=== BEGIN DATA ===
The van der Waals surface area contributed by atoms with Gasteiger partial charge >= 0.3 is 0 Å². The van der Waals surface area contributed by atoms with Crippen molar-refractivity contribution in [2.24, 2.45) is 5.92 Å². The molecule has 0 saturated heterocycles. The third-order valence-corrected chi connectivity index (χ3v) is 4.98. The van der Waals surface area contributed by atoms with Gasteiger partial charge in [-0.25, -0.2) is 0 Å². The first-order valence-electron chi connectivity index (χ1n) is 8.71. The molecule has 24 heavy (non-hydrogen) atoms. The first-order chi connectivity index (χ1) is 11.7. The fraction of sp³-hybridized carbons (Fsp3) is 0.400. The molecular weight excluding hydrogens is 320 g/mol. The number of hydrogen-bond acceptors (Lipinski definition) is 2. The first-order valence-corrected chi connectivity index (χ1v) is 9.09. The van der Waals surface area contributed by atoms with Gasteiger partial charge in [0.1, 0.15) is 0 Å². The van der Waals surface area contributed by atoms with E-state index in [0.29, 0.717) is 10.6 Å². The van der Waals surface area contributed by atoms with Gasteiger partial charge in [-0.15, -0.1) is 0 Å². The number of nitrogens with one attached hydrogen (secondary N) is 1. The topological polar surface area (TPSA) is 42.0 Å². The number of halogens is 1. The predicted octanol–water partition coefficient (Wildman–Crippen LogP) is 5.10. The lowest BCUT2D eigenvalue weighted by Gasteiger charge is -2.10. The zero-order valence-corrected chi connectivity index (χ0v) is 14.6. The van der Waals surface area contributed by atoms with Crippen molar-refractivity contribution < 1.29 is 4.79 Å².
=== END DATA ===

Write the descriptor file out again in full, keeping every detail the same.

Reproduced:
The van der Waals surface area contributed by atoms with Gasteiger partial charge >= 0.3 is 0 Å². The van der Waals surface area contributed by atoms with Crippen molar-refractivity contribution in [2.24, 2.45) is 5.92 Å². The molecule has 0 saturated heterocycles. The third-order valence-corrected chi connectivity index (χ3v) is 4.98. The van der Waals surface area contributed by atoms with Gasteiger partial charge in [-0.25, -0.2) is 0 Å². The first-order valence-electron chi connectivity index (χ1n) is 8.71. The molecule has 24 heavy (non-hydrogen) atoms. The first-order chi connectivity index (χ1) is 11.7. The fraction of sp³-hybridized carbons (Fsp3) is 0.400. The molecular weight excluding hydrogens is 320 g/mol. The number of hydrogen-bond acceptors (Lipinski definition) is 2. The first-order valence-corrected chi connectivity index (χ1v) is 9.09. The van der Waals surface area contributed by atoms with Gasteiger partial charge in [0.1, 0.15) is 0 Å². The van der Waals surface area contributed by atoms with E-state index in [0.29, 0.717) is 10.6 Å². The van der Waals surface area contributed by atoms with Gasteiger partial charge in [-0.15, -0.1) is 0 Å². The number of nitrogens with one attached hydrogen (secondary N) is 1. The topological polar surface area (TPSA) is 42.0 Å². The number of halogens is 1. The predicted octanol–water partition coefficient (Wildman–Crippen LogP) is 5.10. The lowest BCUT2D eigenvalue weighted by Gasteiger charge is -2.10. The zero-order valence-corrected chi connectivity index (χ0v) is 14.6. The van der Waals surface area contributed by atoms with Crippen molar-refractivity contribution < 1.29 is 4.79 Å².